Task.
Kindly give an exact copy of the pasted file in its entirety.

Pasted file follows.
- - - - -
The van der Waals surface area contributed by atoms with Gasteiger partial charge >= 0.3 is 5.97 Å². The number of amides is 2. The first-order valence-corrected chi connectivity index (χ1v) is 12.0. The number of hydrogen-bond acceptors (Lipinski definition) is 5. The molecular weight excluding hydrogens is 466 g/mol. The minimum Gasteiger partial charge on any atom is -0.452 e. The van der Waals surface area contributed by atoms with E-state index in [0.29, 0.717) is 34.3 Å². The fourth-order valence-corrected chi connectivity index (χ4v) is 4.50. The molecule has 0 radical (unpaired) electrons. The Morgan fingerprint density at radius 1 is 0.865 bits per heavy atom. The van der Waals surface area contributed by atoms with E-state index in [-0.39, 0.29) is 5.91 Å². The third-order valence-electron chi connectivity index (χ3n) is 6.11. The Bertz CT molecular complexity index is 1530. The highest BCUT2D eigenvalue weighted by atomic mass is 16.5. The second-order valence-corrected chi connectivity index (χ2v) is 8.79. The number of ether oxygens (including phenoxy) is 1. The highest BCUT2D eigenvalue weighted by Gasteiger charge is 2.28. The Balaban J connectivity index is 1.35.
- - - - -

The van der Waals surface area contributed by atoms with Gasteiger partial charge >= 0.3 is 5.97 Å². The number of amides is 2. The first-order valence-corrected chi connectivity index (χ1v) is 12.0. The number of hydrogen-bond acceptors (Lipinski definition) is 5. The molecular weight excluding hydrogens is 466 g/mol. The minimum Gasteiger partial charge on any atom is -0.452 e. The van der Waals surface area contributed by atoms with E-state index in [0.29, 0.717) is 34.3 Å². The fourth-order valence-corrected chi connectivity index (χ4v) is 4.50. The molecule has 0 radical (unpaired) electrons. The Morgan fingerprint density at radius 1 is 0.865 bits per heavy atom. The van der Waals surface area contributed by atoms with E-state index in [-0.39, 0.29) is 5.91 Å². The third-order valence-electron chi connectivity index (χ3n) is 6.11. The Bertz CT molecular complexity index is 1530. The highest BCUT2D eigenvalue weighted by atomic mass is 16.5. The second-order valence-corrected chi connectivity index (χ2v) is 8.79. The number of ether oxygens (including phenoxy) is 1. The highest BCUT2D eigenvalue weighted by Gasteiger charge is 2.28. The Balaban J connectivity index is 1.35.